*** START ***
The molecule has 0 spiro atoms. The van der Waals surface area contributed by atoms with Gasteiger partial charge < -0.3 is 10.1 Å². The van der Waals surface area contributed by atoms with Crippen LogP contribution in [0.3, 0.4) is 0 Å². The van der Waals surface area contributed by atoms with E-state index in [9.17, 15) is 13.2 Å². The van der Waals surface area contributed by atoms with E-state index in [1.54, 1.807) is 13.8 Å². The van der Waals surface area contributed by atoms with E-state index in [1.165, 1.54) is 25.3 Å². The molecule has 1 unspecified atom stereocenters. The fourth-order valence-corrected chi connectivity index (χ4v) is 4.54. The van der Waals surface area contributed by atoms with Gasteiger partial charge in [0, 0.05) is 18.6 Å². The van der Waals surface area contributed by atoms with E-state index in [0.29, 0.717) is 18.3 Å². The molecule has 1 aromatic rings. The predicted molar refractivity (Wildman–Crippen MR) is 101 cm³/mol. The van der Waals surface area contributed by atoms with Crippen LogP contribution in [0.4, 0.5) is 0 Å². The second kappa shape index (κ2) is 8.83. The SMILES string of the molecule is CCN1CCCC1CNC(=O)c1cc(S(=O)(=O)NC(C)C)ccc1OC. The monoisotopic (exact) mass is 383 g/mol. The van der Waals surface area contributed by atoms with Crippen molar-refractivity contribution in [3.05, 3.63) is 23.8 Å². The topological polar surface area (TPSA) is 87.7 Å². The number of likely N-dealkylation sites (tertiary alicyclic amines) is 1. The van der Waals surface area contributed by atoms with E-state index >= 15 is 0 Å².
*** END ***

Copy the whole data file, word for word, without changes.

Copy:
The molecule has 0 spiro atoms. The van der Waals surface area contributed by atoms with Gasteiger partial charge < -0.3 is 10.1 Å². The van der Waals surface area contributed by atoms with Crippen LogP contribution in [0.3, 0.4) is 0 Å². The van der Waals surface area contributed by atoms with E-state index in [9.17, 15) is 13.2 Å². The van der Waals surface area contributed by atoms with E-state index in [1.54, 1.807) is 13.8 Å². The van der Waals surface area contributed by atoms with E-state index in [1.165, 1.54) is 25.3 Å². The molecule has 1 unspecified atom stereocenters. The fourth-order valence-corrected chi connectivity index (χ4v) is 4.54. The van der Waals surface area contributed by atoms with Gasteiger partial charge in [0, 0.05) is 18.6 Å². The van der Waals surface area contributed by atoms with E-state index in [0.29, 0.717) is 18.3 Å². The molecule has 1 aromatic rings. The predicted molar refractivity (Wildman–Crippen MR) is 101 cm³/mol. The van der Waals surface area contributed by atoms with Crippen LogP contribution in [0.4, 0.5) is 0 Å². The second kappa shape index (κ2) is 8.83. The SMILES string of the molecule is CCN1CCCC1CNC(=O)c1cc(S(=O)(=O)NC(C)C)ccc1OC. The monoisotopic (exact) mass is 383 g/mol. The van der Waals surface area contributed by atoms with Crippen molar-refractivity contribution in [3.05, 3.63) is 23.8 Å². The topological polar surface area (TPSA) is 87.7 Å². The number of likely N-dealkylation sites (tertiary alicyclic amines) is 1. The van der Waals surface area contributed by atoms with E-state index >= 15 is 0 Å².